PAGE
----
Our taxonomic groups follow the terminology used in recent publications on snake systematics, including Burbrink et al. (2020), Georgalis and Smith (2020), and Zaher et al. (2019). These changes in taxonomic nomenclature resulted in a lack of diagnostic characters for some groups. This, combined with the overall rarity of vertebral morphological characters described for higher taxonomic levels in at least North American literature (pers. obs., but see also Holman, 2000 and Ikeda, 2007), hinders comparative morphological studies (see Bell et al., 2010 and Head et al., 2016 for further discussion of identification biases in fossil herpetofauna). As such, we have attempted to resolve more recent nomenclature for groups such as Colubroides (sensu Zaher et al., 2009) and Charinaidae (sensu Pyron et al., 2014) with vertebral characters for those groups, rather than vertebral diagnoses of the highest resolution identifications alone (e.g., genus or species).

s figure4We assembled occurrences of snakes from 19 sites, Barstovian through Blancan, in the state of Nebraska in order to assess first and last occurrences and the transition to a more modern snake assemblage (Figure 4, Appendix Table 1). We examined the similarity of snake assemblages through time. It is important to note that absences may be representative of true absence, a lack of data or errors in identification. As such, true absences are exceptionally difficult or impossible to be distinguished from false absences, especially when considering communities with numerous rare or difficult to distinguish species (Boulinier et al., 1998).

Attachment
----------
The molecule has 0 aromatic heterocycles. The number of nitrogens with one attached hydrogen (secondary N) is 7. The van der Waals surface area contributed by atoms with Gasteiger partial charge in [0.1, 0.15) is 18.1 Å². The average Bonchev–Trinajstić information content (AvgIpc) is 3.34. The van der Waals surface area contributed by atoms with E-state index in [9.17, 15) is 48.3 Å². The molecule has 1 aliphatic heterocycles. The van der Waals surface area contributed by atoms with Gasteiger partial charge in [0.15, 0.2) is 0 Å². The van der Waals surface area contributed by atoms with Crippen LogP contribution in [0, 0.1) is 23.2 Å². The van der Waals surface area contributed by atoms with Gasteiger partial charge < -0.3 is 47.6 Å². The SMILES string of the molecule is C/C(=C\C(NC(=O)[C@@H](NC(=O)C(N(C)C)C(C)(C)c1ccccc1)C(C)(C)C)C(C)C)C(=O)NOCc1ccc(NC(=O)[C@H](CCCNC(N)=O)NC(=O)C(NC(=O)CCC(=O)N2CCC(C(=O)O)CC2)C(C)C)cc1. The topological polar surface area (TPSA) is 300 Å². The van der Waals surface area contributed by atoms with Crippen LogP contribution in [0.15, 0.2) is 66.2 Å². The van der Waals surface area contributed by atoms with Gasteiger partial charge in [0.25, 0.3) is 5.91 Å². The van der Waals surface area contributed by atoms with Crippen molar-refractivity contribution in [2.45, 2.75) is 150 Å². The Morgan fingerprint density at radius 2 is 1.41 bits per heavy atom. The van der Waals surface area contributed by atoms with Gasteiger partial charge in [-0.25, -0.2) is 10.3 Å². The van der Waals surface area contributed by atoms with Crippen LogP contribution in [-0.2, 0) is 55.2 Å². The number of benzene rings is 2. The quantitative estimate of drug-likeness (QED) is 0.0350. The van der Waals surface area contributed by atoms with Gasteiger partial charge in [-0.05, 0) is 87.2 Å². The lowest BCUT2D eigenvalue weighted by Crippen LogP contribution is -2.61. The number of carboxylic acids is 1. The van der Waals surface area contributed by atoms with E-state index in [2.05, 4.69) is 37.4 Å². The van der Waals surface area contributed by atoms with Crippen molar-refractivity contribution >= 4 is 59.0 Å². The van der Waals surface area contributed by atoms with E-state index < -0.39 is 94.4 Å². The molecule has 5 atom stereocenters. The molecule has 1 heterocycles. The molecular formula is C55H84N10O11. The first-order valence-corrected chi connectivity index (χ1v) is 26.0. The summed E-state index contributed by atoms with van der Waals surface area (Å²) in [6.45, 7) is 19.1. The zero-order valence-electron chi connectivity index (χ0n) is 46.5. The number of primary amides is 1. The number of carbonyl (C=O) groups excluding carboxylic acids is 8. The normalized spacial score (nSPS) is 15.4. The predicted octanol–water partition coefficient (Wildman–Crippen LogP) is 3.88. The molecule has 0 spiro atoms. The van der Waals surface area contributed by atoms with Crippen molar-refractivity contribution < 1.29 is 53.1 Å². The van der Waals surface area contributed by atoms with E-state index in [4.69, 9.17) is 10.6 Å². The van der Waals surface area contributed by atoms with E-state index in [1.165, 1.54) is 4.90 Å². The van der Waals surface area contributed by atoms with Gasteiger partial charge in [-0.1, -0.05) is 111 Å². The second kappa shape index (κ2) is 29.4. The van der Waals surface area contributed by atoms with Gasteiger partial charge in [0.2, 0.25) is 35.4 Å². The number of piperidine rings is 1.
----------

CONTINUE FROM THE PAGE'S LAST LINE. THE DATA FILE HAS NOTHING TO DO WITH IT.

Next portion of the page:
Beyond identifying taxa at each location, we visualized the similarity between assemblages at these sites by constructing a Euclidean distance matrix and using a principal coordinates analysis (PCoA) for the Nebraska localities. We also used this distance matrix to perform a hierarchical cluster analysis (HCA) with the complete-linkage method to look for groupings of localities that may suggest major shifts in the snake assemblages of Nebraska. Agglomerative HCA is a “bottom-up” analysis where each observation starts in its own cluster, and pairs of clusters are merged as the hierarchy is built up (Hammer et al., 2001). The complete-linkage or farthest neighbor clustering method, which forms compact clusters of near-equal diameters and avoids forcing clusters together based on single elements being close. Complete-link clustering builds clusters where the similarity of two clusters is the similarity of their most dissimilar members (thus, “farthest neighbor”).